Endangered doucs enjoy idyllic lives thanks to Covid-19

By Vo Thanh   February 28, 2021 | 06:00 pm GMT+7
Troops of red-shanked doucs at Bach Ma National Park in north central Thua Thien-Hue Province have been enjoying the lull in visitor numbers imposed by the lurking Covid-19 pandemic.
Endangered doucs enjoy idyllic lives thanks to Covid-19

Multiple red-shanked doucs could be spotted at Bach Ma National Park in north central Thua Thien-Hue Province at the start of spring.

Nguyen Vu Linh, director of the national park, said there are around 12 troops of doucs with over 128 individuals. Around six troops, amounting to over 85 doucs, reside in the Bach Ma mountain area inside the park.

"The troops of doucs only returned to the mountains three to four years ago. It means the ecosystem here has been protected well," Linh said.

Endangered doucs enjoy idyllic lives thanks to Covid-19

Due to the ongoing Covid-19 pandemic, few visitors have toured the park recently, allowing the doucs to forage further afield.

Endangered doucs enjoy idyllic lives thanks to Covid-19

A douc hangs from a tree branch.

Endangered doucs enjoy idyllic lives thanks to Covid-19

The doucs instinctively seek out young leaves to feed on. A loud noise would cause the entire troop to flee the scene.

Endangered doucs enjoy idyllic lives thanks to Covid-19

Many photographers take advantage of the quiet park for creative inspiration. Some even traversed jungles deep within the reserve, hoping to capture the daily lives of doucs.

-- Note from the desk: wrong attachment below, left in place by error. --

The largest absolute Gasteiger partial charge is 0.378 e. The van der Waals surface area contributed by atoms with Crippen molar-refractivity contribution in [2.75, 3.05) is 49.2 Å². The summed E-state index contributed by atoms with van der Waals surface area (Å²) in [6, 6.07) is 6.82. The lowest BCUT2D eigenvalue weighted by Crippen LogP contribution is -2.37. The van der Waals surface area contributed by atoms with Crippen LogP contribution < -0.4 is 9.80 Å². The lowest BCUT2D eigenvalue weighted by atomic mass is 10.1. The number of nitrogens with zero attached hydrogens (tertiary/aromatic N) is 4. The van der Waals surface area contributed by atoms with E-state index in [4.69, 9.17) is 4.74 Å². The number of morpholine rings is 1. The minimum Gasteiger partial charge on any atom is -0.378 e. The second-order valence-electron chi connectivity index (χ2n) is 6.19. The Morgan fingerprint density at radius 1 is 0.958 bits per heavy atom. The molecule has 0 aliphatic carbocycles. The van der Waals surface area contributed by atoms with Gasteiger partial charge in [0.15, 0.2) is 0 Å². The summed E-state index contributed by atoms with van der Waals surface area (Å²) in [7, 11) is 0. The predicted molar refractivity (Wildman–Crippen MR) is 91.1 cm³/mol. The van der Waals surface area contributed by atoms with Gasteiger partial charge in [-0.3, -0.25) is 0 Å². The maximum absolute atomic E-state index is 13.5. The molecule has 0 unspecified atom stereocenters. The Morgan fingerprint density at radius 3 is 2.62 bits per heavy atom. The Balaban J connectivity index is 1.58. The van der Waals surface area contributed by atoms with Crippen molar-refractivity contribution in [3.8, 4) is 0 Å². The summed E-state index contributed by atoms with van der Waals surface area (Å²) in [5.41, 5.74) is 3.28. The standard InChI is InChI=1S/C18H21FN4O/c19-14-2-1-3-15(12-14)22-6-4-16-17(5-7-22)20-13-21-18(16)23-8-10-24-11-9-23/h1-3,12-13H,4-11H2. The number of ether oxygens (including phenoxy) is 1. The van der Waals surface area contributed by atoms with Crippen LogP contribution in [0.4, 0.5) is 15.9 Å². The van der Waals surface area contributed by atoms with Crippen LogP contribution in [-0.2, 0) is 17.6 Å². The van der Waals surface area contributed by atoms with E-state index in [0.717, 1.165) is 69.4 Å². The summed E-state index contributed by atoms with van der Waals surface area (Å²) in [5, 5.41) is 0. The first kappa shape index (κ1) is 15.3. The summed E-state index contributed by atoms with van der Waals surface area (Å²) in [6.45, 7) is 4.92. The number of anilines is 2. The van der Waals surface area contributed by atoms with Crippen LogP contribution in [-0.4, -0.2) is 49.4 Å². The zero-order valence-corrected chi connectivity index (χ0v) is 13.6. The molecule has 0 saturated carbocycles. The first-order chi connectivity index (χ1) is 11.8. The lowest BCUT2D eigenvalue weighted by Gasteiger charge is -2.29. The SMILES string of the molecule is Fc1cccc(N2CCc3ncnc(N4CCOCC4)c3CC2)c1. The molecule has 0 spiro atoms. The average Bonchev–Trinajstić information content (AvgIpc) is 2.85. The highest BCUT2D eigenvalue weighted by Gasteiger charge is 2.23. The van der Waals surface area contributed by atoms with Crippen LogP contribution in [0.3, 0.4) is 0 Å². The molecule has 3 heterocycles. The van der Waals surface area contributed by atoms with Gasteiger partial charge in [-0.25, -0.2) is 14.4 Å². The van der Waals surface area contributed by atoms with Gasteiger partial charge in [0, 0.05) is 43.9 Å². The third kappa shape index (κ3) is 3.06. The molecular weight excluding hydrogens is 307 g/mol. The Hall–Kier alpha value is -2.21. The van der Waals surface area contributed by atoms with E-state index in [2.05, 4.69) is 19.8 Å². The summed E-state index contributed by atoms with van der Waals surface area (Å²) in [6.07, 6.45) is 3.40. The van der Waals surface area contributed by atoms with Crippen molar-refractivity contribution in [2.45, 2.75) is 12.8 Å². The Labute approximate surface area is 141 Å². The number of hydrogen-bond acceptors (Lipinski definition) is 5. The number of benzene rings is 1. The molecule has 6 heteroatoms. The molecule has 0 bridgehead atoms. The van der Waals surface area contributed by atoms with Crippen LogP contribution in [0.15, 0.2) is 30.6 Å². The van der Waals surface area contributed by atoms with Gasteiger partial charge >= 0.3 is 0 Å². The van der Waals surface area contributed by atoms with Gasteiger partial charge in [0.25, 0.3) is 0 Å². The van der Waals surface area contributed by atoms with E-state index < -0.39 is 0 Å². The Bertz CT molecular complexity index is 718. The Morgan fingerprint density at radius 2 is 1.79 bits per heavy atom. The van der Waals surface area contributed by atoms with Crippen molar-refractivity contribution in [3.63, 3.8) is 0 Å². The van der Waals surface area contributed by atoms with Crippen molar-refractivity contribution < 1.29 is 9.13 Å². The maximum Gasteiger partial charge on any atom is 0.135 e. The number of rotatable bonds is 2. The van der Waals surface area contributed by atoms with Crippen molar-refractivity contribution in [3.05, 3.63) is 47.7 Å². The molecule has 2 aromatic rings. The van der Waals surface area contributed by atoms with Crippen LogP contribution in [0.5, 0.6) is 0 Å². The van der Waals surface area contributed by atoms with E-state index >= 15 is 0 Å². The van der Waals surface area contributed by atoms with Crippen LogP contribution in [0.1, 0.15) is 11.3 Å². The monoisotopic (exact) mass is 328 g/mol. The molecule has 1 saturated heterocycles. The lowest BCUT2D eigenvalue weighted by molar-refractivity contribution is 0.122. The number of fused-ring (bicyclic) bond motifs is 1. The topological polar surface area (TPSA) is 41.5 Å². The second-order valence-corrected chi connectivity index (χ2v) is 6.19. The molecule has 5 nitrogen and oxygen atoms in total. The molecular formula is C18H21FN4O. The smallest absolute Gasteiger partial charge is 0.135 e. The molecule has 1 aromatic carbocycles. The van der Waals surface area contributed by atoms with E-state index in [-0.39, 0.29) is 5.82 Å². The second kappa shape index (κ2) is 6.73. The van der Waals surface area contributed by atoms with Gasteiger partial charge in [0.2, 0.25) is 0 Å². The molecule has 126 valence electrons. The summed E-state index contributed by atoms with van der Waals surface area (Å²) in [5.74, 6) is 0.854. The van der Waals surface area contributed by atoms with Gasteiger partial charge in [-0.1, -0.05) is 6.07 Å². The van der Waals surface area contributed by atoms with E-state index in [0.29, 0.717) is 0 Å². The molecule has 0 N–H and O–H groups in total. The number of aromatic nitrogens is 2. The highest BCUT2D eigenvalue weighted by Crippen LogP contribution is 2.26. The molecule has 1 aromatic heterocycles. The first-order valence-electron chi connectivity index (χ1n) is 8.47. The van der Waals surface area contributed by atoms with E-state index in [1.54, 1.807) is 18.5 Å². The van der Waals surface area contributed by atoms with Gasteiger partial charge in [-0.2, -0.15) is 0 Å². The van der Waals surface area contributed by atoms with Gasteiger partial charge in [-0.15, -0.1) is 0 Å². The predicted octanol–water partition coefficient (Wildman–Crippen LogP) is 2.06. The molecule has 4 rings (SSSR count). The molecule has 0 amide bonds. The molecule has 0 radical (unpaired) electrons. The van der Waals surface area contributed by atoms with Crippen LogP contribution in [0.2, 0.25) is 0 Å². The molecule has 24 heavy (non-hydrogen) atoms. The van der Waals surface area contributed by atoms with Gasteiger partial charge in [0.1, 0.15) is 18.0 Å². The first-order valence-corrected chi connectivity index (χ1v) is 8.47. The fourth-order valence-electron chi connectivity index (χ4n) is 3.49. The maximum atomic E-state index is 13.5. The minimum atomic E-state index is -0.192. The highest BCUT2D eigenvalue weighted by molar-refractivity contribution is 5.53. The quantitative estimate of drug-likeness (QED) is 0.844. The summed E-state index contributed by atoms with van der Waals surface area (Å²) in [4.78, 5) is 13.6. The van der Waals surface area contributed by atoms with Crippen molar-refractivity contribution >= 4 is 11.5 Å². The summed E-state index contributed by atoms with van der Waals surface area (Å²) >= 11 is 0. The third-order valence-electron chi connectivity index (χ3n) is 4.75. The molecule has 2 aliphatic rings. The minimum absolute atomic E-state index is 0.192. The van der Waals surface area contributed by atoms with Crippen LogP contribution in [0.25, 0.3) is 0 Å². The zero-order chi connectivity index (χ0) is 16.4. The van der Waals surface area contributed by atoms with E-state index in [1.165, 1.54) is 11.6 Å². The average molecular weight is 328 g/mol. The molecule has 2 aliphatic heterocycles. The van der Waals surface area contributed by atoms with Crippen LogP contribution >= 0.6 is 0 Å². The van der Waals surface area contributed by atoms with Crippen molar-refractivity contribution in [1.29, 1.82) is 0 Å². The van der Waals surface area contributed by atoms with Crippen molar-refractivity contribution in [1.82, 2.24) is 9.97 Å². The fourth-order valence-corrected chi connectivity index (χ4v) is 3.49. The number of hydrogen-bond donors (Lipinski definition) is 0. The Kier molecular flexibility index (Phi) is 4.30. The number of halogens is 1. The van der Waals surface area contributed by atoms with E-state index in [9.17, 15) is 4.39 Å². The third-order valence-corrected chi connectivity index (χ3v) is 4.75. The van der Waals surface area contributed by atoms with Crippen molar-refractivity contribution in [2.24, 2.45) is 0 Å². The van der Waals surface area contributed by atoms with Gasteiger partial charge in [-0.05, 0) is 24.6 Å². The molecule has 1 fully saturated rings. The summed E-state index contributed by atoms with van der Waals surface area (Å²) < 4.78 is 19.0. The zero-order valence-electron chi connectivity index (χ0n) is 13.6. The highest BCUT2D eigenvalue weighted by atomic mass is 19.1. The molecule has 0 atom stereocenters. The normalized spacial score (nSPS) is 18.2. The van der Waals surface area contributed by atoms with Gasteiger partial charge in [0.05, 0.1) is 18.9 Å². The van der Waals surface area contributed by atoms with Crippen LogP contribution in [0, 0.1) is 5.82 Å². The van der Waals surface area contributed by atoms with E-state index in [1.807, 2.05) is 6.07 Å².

Endangered doucs enjoy idyllic lives thanks to Covid-19

Besides photographers, foreign researchers have also been visiting for months at a time to study the doucs and their behavior.

Endangered doucs enjoy idyllic lives thanks to Covid-19

Spanning 37,500 hectares and covered by evergreen tropical and subtropical rainforests, Bach Ma National Park affords red-shanked doucs the ideal habitat within which to thrive.

Besides red-shanked doucs, the park is also home to several other endangered animal species. Researchers said the reserve harbors over 1,700 animal species, accounting for 7 percent of all species currently in Vietnam. A total 69 species are named in the Red List of Threatened Species, including dholes, leopards and saola. Fifteen species are endemic to Vietnam, mostly birds.

 
 
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